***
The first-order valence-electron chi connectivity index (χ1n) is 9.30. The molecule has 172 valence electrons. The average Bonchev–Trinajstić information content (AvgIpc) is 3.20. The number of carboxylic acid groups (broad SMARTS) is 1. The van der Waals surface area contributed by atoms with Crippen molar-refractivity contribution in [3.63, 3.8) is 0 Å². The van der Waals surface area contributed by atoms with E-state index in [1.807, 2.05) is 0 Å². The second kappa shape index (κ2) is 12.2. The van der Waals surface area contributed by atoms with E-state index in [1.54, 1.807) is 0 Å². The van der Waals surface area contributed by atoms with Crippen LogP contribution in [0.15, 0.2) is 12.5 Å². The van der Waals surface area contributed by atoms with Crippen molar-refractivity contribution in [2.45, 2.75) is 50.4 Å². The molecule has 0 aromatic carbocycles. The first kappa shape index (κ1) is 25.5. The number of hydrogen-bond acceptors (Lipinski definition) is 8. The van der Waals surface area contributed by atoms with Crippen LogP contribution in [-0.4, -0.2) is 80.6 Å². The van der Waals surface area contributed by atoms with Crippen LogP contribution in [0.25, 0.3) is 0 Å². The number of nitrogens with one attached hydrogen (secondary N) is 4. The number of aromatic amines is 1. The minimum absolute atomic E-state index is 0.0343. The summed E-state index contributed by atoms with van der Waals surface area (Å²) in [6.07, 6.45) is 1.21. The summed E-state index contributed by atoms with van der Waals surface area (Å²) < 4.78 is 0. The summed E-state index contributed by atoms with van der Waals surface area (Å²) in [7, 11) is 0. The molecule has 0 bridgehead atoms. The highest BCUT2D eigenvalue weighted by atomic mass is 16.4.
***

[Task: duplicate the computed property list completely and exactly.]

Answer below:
The first-order valence-electron chi connectivity index (χ1n) is 9.30. The molecule has 172 valence electrons. The average Bonchev–Trinajstić information content (AvgIpc) is 3.20. The number of carboxylic acid groups (broad SMARTS) is 1. The van der Waals surface area contributed by atoms with Crippen molar-refractivity contribution in [3.63, 3.8) is 0 Å². The van der Waals surface area contributed by atoms with E-state index in [1.807, 2.05) is 0 Å². The second kappa shape index (κ2) is 12.2. The van der Waals surface area contributed by atoms with E-state index in [1.54, 1.807) is 0 Å². The van der Waals surface area contributed by atoms with Crippen LogP contribution in [0.15, 0.2) is 12.5 Å². The van der Waals surface area contributed by atoms with Crippen molar-refractivity contribution in [2.45, 2.75) is 50.4 Å². The molecule has 0 aromatic carbocycles. The first kappa shape index (κ1) is 25.5. The number of hydrogen-bond acceptors (Lipinski definition) is 8. The van der Waals surface area contributed by atoms with Crippen LogP contribution in [-0.4, -0.2) is 80.6 Å². The van der Waals surface area contributed by atoms with Crippen LogP contribution in [0.25, 0.3) is 0 Å². The number of nitrogens with one attached hydrogen (secondary N) is 4. The number of aromatic amines is 1. The minimum absolute atomic E-state index is 0.0343. The summed E-state index contributed by atoms with van der Waals surface area (Å²) in [6.07, 6.45) is 1.21. The summed E-state index contributed by atoms with van der Waals surface area (Å²) < 4.78 is 0. The summed E-state index contributed by atoms with van der Waals surface area (Å²) in [7, 11) is 0. The molecule has 0 bridgehead atoms. The highest BCUT2D eigenvalue weighted by atomic mass is 16.4.